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I am looking to make a simple code in R to generate a matrix like the one below..

I know you start one like:

 for(i in 1:10){

But I am not sure where to go from here. I know I can just use outer(1:10,1:10) but am looking to use a for() do() statement.

    1   2   3   4   5   6   7   8   9   10
 1  1   2   3   4   5   6   7   8   9   10  
 2  2   4   6   8   10  12  14  16  18  20  
 3  3   6   9   12  15  18  21  24  27  30  
 4  4   8   12  16  20  24  28  32  36  40  
 5  5   10  15  20  25  30  35  40  45  50  
 6  6   12  18  24  30  36  42  48  54  60  
 7  7   14  21  28  35  42  49  56  63  70  
 8  8   16  24  32  40  48  56  64  72  80  
 9  9   18  27  36  45  54  63  72  81  90 
 10 10  20  30  40  50  60  70  80  90 100  
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Why exactly are you trying to do this with for? –  Stephan Kolassa Jan 20 '13 at 13:23
    
Is there another easy way to do it? I have no idea.. –  user1977802 Jan 20 '13 at 13:27
    
In general, for loops are quite inefficient in R; it is often better to do everything using vector logic. You already know how to do this with outer. So I assume that you have a more complex problem than this one, one you cannot solve with outer. I just wonder whether a for loop will be the best way to do it. –  Stephan Kolassa Jan 20 '13 at 13:30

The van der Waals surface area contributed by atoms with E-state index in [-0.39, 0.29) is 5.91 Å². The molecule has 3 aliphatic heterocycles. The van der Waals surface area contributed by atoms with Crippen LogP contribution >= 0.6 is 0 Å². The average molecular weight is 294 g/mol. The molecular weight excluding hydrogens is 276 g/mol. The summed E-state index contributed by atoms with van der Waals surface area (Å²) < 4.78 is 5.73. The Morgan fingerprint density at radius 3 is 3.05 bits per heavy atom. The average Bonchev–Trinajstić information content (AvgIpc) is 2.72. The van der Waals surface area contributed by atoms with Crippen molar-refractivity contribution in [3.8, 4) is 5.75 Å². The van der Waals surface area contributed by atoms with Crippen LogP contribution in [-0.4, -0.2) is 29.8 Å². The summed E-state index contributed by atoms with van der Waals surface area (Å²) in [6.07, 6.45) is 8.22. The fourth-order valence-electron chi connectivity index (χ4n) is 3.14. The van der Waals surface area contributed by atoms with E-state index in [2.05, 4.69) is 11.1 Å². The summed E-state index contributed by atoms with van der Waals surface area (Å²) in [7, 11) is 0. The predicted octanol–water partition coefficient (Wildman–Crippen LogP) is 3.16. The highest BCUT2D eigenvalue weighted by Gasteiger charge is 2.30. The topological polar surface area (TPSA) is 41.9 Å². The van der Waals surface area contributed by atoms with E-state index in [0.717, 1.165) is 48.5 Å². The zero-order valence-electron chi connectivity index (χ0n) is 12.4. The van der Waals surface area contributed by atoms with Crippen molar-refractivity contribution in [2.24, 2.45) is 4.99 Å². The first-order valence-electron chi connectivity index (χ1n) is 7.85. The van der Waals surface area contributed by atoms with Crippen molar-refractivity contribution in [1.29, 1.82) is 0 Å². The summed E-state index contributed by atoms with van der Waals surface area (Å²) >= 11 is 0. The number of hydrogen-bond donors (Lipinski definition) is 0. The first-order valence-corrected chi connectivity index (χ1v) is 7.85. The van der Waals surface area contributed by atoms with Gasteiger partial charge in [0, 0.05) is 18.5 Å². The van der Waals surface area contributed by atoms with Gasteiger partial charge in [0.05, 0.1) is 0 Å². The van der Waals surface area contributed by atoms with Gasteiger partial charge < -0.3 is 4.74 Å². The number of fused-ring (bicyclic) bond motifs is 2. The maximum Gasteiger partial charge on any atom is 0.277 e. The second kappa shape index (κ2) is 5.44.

3  
@StephanKolassa Honestly, for loops aren't so bad if you don't grow an object. They do get pretty awful for large numbers of iterations due to the function call overhead, but otherwise don't deserve the stigma they've attracted. –  sebastian-c Jan 20 '13 at 13:31
    
@sebastian-c: you can reduce the function call overhead by putting the loop in a function and compiling it. Also, in addition to growing objects, using data.frames in a loop is slow, but that's because data.frames are slow. –  Joshua Ulrich Jan 20 '13 at 14:02

3 Answers 3

up vote 1 down vote accepted

for me to explain outer, you need 2 loops ( at least how I would do if I want to implement it)

v <- c()
for(i in 1:10)
  for(j in 1:10)
    v <- c(v,i*j)      ## This is SLOW! (naughty)
matrix(v,ncol=10,nrow=10)

EDIT

In my last implementation I allocate dynamically the size of the matrix which is very slow. It is better to allocate the matrix before the loops, something like this:

xx <- matrix(NA,ncol=10,nrow=10)
for(i in 1:10)
  for(j in 1:10)
    xx[i,j] <- i*j 

Another way to do with vectors:

I <- 1:10
J <- 1:10
I %*% t(J)
share|improve this answer
    
You should know better than to grow an object inside a loop... naughty. –  Joshua Ulrich Jan 20 '13 at 13:55
    
@JoshuaUlrich tyanks !I update my answer. My purpose was to show that outer is mathematically based in 2 indexs. –  agstudy Jan 20 '13 at 14:03

Disclaimer: This is a kinda silly thing to do as outer is a way better option. For fun and educational purposes:

#Define dimensions
matx <- 10
maty <- 10
mat <- matrix(NA, matx, maty)

#For loop
for(i in seq_len(maty)){
  mat[,i] <- i * seq_len(matx)
}

Note that I've defined the size of the matrix before looping. This will prevent the horrors of growing an object as described in the R Inferno.

share|improve this answer

Another suggestion:

lines = 10
output= seq(from=1,by=1,length.out=columns)
i=2
while (i<lines+1){
  temp2 = seq(from=i, by=i, length.out=lines)
  output= cbind(output, temp2)
  i = i+1
}
share|improve this answer
1  
using cbind inside a loops is naugthy also... –  agstudy Jan 20 '13 at 14:03

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